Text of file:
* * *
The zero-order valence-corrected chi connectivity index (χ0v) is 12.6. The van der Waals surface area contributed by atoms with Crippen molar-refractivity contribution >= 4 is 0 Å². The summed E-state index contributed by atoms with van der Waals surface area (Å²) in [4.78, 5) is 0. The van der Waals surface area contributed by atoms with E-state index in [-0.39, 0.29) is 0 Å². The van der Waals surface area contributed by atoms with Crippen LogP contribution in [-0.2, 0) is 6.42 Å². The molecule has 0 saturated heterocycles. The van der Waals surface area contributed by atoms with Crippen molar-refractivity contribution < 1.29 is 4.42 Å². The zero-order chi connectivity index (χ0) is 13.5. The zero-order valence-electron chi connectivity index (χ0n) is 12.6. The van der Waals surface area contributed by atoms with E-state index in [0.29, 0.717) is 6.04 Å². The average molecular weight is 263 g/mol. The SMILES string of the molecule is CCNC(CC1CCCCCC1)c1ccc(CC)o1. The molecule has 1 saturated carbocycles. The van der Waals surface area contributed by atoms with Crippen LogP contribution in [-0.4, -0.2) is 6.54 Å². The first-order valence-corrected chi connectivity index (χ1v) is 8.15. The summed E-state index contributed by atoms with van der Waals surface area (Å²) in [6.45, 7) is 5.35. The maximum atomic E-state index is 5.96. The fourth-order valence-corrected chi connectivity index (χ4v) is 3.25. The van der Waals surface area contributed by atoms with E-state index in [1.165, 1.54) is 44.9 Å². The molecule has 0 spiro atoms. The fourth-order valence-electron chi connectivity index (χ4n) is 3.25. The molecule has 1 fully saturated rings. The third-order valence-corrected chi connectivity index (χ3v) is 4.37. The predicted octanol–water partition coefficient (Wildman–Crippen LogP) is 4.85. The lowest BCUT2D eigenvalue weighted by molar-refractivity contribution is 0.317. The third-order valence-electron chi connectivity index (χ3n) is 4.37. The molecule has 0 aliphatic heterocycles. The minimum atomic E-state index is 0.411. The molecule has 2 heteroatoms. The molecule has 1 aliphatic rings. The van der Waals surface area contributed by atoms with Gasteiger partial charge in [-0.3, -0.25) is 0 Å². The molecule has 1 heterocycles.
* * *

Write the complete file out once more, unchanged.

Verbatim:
The zero-order valence-corrected chi connectivity index (χ0v) is 12.6. The van der Waals surface area contributed by atoms with Crippen molar-refractivity contribution >= 4 is 0 Å². The summed E-state index contributed by atoms with van der Waals surface area (Å²) in [4.78, 5) is 0. The van der Waals surface area contributed by atoms with E-state index in [-0.39, 0.29) is 0 Å². The van der Waals surface area contributed by atoms with Crippen LogP contribution in [-0.2, 0) is 6.42 Å². The molecule has 0 saturated heterocycles. The van der Waals surface area contributed by atoms with Crippen molar-refractivity contribution < 1.29 is 4.42 Å². The zero-order chi connectivity index (χ0) is 13.5. The zero-order valence-electron chi connectivity index (χ0n) is 12.6. The van der Waals surface area contributed by atoms with E-state index in [0.29, 0.717) is 6.04 Å². The average molecular weight is 263 g/mol. The SMILES string of the molecule is CCNC(CC1CCCCCC1)c1ccc(CC)o1. The molecule has 1 saturated carbocycles. The van der Waals surface area contributed by atoms with Crippen LogP contribution in [-0.4, -0.2) is 6.54 Å². The first-order valence-corrected chi connectivity index (χ1v) is 8.15. The summed E-state index contributed by atoms with van der Waals surface area (Å²) in [6.45, 7) is 5.35. The maximum atomic E-state index is 5.96. The fourth-order valence-corrected chi connectivity index (χ4v) is 3.25. The van der Waals surface area contributed by atoms with E-state index in [1.165, 1.54) is 44.9 Å². The molecule has 0 spiro atoms. The fourth-order valence-electron chi connectivity index (χ4n) is 3.25. The molecule has 1 fully saturated rings. The third-order valence-corrected chi connectivity index (χ3v) is 4.37. The predicted octanol–water partition coefficient (Wildman–Crippen LogP) is 4.85. The lowest BCUT2D eigenvalue weighted by molar-refractivity contribution is 0.317. The third-order valence-electron chi connectivity index (χ3n) is 4.37. The molecule has 0 aliphatic heterocycles. The minimum atomic E-state index is 0.411. The molecule has 2 heteroatoms. The molecule has 1 aliphatic rings. The van der Waals surface area contributed by atoms with Gasteiger partial charge in [-0.3, -0.25) is 0 Å². The molecule has 1 heterocycles.